Australian photographer Ray Collins is known around the world for his stunning images of waves as they complete their journeys to shore, capturing the power and essence of the ocean.
He grew up in Wollongong in New South Wales and first worked for years as an underground coal miner.
A bad workplace accident left him unable to walk for several months which is when he first picked up a camera and swam out into the surf near his house, initially photographing a friend who was a surfer.
That image would become a magazine front cover and from there he has launched a new career.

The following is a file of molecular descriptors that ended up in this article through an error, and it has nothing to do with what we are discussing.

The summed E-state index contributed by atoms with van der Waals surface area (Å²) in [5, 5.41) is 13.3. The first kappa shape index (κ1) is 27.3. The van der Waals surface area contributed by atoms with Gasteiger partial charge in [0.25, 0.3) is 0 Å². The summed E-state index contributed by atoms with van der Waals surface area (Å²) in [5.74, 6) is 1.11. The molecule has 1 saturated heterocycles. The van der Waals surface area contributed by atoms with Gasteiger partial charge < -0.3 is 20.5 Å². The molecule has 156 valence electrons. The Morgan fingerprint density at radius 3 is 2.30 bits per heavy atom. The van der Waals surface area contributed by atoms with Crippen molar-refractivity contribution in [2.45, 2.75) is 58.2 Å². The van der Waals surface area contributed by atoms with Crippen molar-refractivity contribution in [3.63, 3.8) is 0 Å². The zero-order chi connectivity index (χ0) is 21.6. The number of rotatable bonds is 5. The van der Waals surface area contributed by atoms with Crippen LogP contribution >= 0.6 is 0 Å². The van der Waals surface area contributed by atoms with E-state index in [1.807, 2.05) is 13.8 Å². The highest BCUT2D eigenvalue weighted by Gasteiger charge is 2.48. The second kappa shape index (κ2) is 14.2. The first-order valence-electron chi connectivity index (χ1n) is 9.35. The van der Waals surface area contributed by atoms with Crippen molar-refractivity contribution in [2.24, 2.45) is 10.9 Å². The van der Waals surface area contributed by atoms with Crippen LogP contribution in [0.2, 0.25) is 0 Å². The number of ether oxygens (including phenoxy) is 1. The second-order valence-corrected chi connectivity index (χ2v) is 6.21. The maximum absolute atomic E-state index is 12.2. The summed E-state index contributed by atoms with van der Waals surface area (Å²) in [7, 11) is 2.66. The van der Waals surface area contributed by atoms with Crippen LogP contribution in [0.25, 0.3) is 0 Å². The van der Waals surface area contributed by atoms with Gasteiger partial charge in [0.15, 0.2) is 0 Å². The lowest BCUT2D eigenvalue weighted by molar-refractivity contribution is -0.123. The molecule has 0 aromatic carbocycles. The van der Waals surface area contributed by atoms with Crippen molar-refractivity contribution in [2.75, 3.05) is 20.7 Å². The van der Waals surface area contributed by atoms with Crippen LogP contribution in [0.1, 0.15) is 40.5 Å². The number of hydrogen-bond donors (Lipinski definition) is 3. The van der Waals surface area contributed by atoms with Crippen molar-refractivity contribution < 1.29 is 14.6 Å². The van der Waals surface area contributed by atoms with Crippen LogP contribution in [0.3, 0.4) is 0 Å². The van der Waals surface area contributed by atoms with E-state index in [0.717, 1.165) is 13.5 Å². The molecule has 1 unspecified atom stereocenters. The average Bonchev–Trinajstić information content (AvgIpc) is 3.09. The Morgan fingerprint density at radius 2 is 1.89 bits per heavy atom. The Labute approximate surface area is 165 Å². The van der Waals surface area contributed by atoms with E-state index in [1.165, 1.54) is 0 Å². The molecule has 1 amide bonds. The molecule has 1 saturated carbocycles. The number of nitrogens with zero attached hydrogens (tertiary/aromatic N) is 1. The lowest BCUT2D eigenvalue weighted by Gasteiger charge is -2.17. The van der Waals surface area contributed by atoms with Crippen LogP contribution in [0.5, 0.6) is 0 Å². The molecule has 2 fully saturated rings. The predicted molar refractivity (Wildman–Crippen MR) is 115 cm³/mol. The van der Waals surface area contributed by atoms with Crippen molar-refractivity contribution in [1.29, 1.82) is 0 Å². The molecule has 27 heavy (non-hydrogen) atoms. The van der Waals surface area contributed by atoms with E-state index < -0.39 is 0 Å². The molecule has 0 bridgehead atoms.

Although his first images were of surfers, his is known for capturing the energy of waves just as they unfurl.
“The two main ingredients in every shot that I take is water and light and the complexities and the intricacies that happen when those two things collide,” he told Nine to Noon.
He captures his images on a Nikon camera which shoots 8 frames a second.
“I’m going for a bigger resolution, rather than a quicker burst of images, ” he says.
His work takes him all over the world, one unforgettable moment for Collins happened in Iceland.
“Sitting on a flotation device a kilometre off the coast of Iceland and it’s minus 20 degrees and it’s snowing in the ocean and everything’s white behind you.”
The ocean gave him solace as a child growing up and continues to inspire him, he says.
“It’s been a great teacher, it’s infinite and I learn from it almost every time I go into it.”